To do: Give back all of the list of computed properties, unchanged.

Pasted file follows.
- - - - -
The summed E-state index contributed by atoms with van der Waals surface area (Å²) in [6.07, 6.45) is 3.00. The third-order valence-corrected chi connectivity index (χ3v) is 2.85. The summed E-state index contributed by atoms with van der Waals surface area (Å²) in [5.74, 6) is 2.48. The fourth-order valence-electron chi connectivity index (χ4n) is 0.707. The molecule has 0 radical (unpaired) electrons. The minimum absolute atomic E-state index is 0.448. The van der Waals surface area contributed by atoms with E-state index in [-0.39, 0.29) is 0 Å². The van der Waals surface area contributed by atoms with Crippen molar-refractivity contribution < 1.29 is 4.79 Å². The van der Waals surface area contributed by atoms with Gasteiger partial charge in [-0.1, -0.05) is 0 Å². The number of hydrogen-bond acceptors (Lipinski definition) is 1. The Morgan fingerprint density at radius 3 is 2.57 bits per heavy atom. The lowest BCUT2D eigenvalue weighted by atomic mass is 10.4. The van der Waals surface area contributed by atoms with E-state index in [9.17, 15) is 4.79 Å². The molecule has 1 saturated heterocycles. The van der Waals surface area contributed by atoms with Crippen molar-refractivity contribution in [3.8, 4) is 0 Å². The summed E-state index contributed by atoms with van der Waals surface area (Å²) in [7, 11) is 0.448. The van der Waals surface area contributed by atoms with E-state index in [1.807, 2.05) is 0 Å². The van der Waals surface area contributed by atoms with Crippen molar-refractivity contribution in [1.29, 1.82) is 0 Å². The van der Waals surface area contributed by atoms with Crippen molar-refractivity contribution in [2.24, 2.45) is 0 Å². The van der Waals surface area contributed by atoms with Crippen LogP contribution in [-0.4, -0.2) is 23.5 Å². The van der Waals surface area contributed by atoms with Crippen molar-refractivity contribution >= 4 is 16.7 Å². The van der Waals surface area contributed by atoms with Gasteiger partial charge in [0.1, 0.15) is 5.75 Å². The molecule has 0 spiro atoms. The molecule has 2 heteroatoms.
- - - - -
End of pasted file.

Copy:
The summed E-state index contributed by atoms with van der Waals surface area (Å²) in [6.07, 6.45) is 3.00. The third-order valence-corrected chi connectivity index (χ3v) is 2.85. The summed E-state index contributed by atoms with van der Waals surface area (Å²) in [5.74, 6) is 2.48. The fourth-order valence-electron chi connectivity index (χ4n) is 0.707. The molecule has 0 radical (unpaired) electrons. The minimum absolute atomic E-state index is 0.448. The van der Waals surface area contributed by atoms with E-state index in [-0.39, 0.29) is 0 Å². The van der Waals surface area contributed by atoms with Crippen molar-refractivity contribution < 1.29 is 4.79 Å². The van der Waals surface area contributed by atoms with Gasteiger partial charge in [-0.1, -0.05) is 0 Å². The number of hydrogen-bond acceptors (Lipinski definition) is 1. The Morgan fingerprint density at radius 3 is 2.57 bits per heavy atom. The lowest BCUT2D eigenvalue weighted by atomic mass is 10.4. The van der Waals surface area contributed by atoms with E-state index in [9.17, 15) is 4.79 Å². The molecule has 1 saturated heterocycles. The van der Waals surface area contributed by atoms with Crippen molar-refractivity contribution in [3.8, 4) is 0 Å². The summed E-state index contributed by atoms with van der Waals surface area (Å²) in [7, 11) is 0.448. The van der Waals surface area contributed by atoms with E-state index in [1.807, 2.05) is 0 Å². The van der Waals surface area contributed by atoms with Crippen molar-refractivity contribution in [1.29, 1.82) is 0 Å². The van der Waals surface area contributed by atoms with Crippen molar-refractivity contribution in [2.24, 2.45) is 0 Å². The van der Waals surface area contributed by atoms with Crippen LogP contribution in [-0.4, -0.2) is 23.5 Å². The van der Waals surface area contributed by atoms with Crippen molar-refractivity contribution >= 4 is 16.7 Å². The van der Waals surface area contributed by atoms with Gasteiger partial charge in [0.1, 0.15) is 5.75 Å². The molecule has 0 spiro atoms. The molecule has 2 heteroatoms.